It is time to replace my 2007 iMac. It has been working perfectly for five years and still in a very good condition. But despite of the well optimised Mac OS, 3Gb of RAM, 2.16GHz Intel Core 2 Duo processor and 250Gb HDD, it is far behind modern computers.
Modern iMacs haven’t impressed me – they are not a significant improvement. I’ve found that their prices are a bit high for such a small step in upgrade. Mac Pro series has even higher price tags. I love Mac OS and believe that it is the most user friendly OS on the market. So it is not an option for me to buy a PC with Windows or Linux as a main system.
At this point I discovered “Hackintosh” project and thought that it would be a fun to build one by myself. Mac Pro class Hackintosh costs more than twice less to build. For those who have never heard about Hackintosh – it is a computer that can be built from ordinary PC components but is able to run Mac OS.
The proper components selection is the most important step in building Hackintosh, because not all of them have support in Mac OS. A huge amount of information about Hackintosh and compatable components have been found on the following sites: tonymacx86, osx86project and insanelymac. I would like to thank them for this.
Here are the components that I used to build my Hackintosh:
- Motherboard: Gigabyte GA-Z68X-UD3H-B3 – $149.00
- CPU: Intel Core i7 2600K (3.4GHz) – $308.00
- RAM: Kingston 8G(2x4G) KHX1600C9D3T1K2/8 GDDR3 1600MHz – $52.00
- Video card: Gainward GTX560Ti 1G DDR5 2XDVI HDMI – $219.00
- Hard drive: Hitachi 1TB SATA 7200RPM 32M – $110.00
- SSD drive: Crucial RealSSD C400 64G SATA3 M4 Series – $99.00
- DVD drive: Sony AD7280SGB 24X SATA OEM DVD RW – $19.00
- Case: NZXT Hush 2 White Mid Tower – $118.00
- Additional fan: Fractal Design Silent Series Case Fan 120mm – $11.00
- Power supply unit: Antec ATX TruePower 650W $125.00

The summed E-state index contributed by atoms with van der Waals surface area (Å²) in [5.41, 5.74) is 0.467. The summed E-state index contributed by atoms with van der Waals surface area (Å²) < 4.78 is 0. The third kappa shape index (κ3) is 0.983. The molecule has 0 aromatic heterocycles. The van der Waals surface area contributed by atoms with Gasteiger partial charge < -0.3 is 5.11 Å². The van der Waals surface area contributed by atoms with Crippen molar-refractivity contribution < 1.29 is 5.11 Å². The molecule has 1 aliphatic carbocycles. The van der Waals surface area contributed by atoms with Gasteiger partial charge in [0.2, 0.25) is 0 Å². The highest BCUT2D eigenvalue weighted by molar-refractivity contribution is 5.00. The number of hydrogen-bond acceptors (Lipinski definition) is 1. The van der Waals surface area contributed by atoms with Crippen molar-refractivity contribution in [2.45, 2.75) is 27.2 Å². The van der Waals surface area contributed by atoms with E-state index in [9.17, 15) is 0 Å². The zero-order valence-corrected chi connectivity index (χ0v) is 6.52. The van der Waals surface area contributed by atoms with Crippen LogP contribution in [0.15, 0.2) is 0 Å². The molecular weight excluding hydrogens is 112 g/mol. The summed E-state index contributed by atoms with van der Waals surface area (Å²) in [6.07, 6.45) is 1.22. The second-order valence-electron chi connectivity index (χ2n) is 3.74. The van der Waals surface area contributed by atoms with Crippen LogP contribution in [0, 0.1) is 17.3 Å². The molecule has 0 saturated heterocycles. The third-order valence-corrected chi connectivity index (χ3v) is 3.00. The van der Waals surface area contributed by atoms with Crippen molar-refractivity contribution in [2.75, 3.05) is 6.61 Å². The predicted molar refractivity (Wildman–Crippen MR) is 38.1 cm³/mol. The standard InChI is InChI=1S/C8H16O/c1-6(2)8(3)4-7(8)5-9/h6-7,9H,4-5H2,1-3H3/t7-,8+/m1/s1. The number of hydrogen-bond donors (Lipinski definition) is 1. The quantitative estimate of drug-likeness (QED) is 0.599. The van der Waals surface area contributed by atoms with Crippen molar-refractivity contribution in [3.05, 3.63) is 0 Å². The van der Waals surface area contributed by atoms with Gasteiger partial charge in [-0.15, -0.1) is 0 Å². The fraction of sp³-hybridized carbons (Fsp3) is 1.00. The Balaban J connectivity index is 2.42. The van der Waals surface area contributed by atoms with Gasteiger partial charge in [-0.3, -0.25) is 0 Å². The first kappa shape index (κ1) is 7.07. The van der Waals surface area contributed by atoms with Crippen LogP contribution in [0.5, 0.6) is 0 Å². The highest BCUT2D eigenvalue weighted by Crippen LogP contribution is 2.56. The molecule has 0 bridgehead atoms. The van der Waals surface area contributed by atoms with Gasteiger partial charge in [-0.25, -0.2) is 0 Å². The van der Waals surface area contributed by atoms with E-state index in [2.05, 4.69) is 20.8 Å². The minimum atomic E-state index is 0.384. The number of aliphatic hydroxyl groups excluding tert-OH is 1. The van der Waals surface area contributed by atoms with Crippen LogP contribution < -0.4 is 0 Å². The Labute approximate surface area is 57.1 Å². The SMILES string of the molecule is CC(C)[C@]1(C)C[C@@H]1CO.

- Display: LG IPS236V-PN 23″ LED Slim IPS DVI HDMI – $169.00
- Speakers: Logitech LS11 Speaker 2.0 – $13.50
- Web camera: Logitech HD C270 WebCam – $27.00
- Microsoft Windows 7 Home Premium 64bit OEM – $92.00
- Mac OS 10.7.3 Lion – $31.00
Also, a keyboard and a mouse are required. As for me, I already had a spare ones for Mac, which I bought a couple years ago for my iMac because of its better design and MagicMouse capabilities. They are quite expensive ($55 for the keyboard and $75 for the MagicMouse) and they can be replaced with any other USB devices, but for me their amaising convenience to use in Mac OS is very important.
I’m sure that you’ve noiteced that there is no Bluetooth and WiFi in my list. Personally, I don’t need a WiFi because I use Ethernet instead. But some USB WiFi dongles are compartible with Mac OS (please google for it). Also, there is an option to install an original Apple WiFi extension card through PCI-E adapter. This option is better, because in this case it will be recognised as AirExpress by the system which is very convenient. Last time I’ve checked, its price with the adapter was about $40-$50 on eBay with free shipping.
Bluetooth is a must have if any wireless Apple devices (mouse, keyboart, pad) are going to be used. It is possible to find a compartible Bluetooth USB dongle as well, but I’m going to use an original Apple Bluetooth module for this purpose. It works better than a dongle with Mac OS. For instance, it allows to wake up from a sleep mode by wireless mouse or keyboard. But it requires some small modification. It connects to the internal USB connector on the motherboard but uses 3.3V power supply instead of 5V that USB provides. So, a simple DC-DC converter can fix this. I’ve ordered this module for $18 on eBay and I’m going to install it to my Hackintosh. I’ll describe it in one of my following posts.
Also, I’ve exracted a 1Tb HDD from an external Seagate USB drive, which I used as a TimeMachine drive (backup disk) with my iMac. I’ve installed it in my Hackintosh to serve the same task.
As you can see, it is a quite powerfull machine, which can be compared with some Mac Pro configurations, and cost about $1500-$1900. In the Internet I saw configurations for less than $1000 for those who don’t need such a power.
The computer started from the first try, but I did a couple mistakes in systems installation, so I had to reinstall them. I’ll warn you about them in the post where I’ll describe the installation process. I had a lot of fun in planning and building this computer and now I enjoy of using it.
In the next post I’ll give more details about hardware that I used and some tips of choosing the right one. Stay tuned. See ya!
PS. All my posts about Hackintosh you can find here.